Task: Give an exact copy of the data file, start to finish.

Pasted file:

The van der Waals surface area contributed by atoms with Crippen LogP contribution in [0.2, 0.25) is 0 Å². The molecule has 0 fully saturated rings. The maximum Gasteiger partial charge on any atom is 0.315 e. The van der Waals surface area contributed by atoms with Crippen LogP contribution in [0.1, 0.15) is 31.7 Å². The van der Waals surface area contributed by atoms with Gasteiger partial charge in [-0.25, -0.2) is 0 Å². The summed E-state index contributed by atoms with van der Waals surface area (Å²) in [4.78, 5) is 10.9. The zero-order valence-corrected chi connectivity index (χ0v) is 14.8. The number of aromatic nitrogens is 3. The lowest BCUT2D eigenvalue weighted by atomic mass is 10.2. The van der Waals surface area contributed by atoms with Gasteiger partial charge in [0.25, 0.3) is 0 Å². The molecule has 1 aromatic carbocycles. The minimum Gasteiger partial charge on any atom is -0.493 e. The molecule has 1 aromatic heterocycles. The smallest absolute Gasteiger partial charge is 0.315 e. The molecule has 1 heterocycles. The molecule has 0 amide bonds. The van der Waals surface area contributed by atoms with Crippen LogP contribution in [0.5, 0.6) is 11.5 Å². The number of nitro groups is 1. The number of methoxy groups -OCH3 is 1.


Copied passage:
The van der Waals surface area contributed by atoms with Crippen LogP contribution in [0.2, 0.25) is 0 Å². The molecule has 0 fully saturated rings. The maximum Gasteiger partial charge on any atom is 0.315 e. The van der Waals surface area contributed by atoms with Crippen LogP contribution in [0.1, 0.15) is 31.7 Å². The van der Waals surface area contributed by atoms with Gasteiger partial charge in [-0.25, -0.2) is 0 Å². The summed E-state index contributed by atoms with van der Waals surface area (Å²) in [4.78, 5) is 10.9. The zero-order valence-corrected chi connectivity index (χ0v) is 14.8. The number of aromatic nitrogens is 3. The lowest BCUT2D eigenvalue weighted by atomic mass is 10.2. The van der Waals surface area contributed by atoms with Gasteiger partial charge in [0.25, 0.3) is 0 Å². The molecule has 1 aromatic carbocycles. The minimum Gasteiger partial charge on any atom is -0.493 e. The molecule has 1 aromatic heterocycles. The smallest absolute Gasteiger partial charge is 0.315 e. The molecule has 1 heterocycles. The molecule has 0 amide bonds. The van der Waals surface area contributed by atoms with Crippen LogP contribution in [0.5, 0.6) is 11.5 Å². The number of nitro groups is 1. The number of methoxy groups -OCH3 is 1.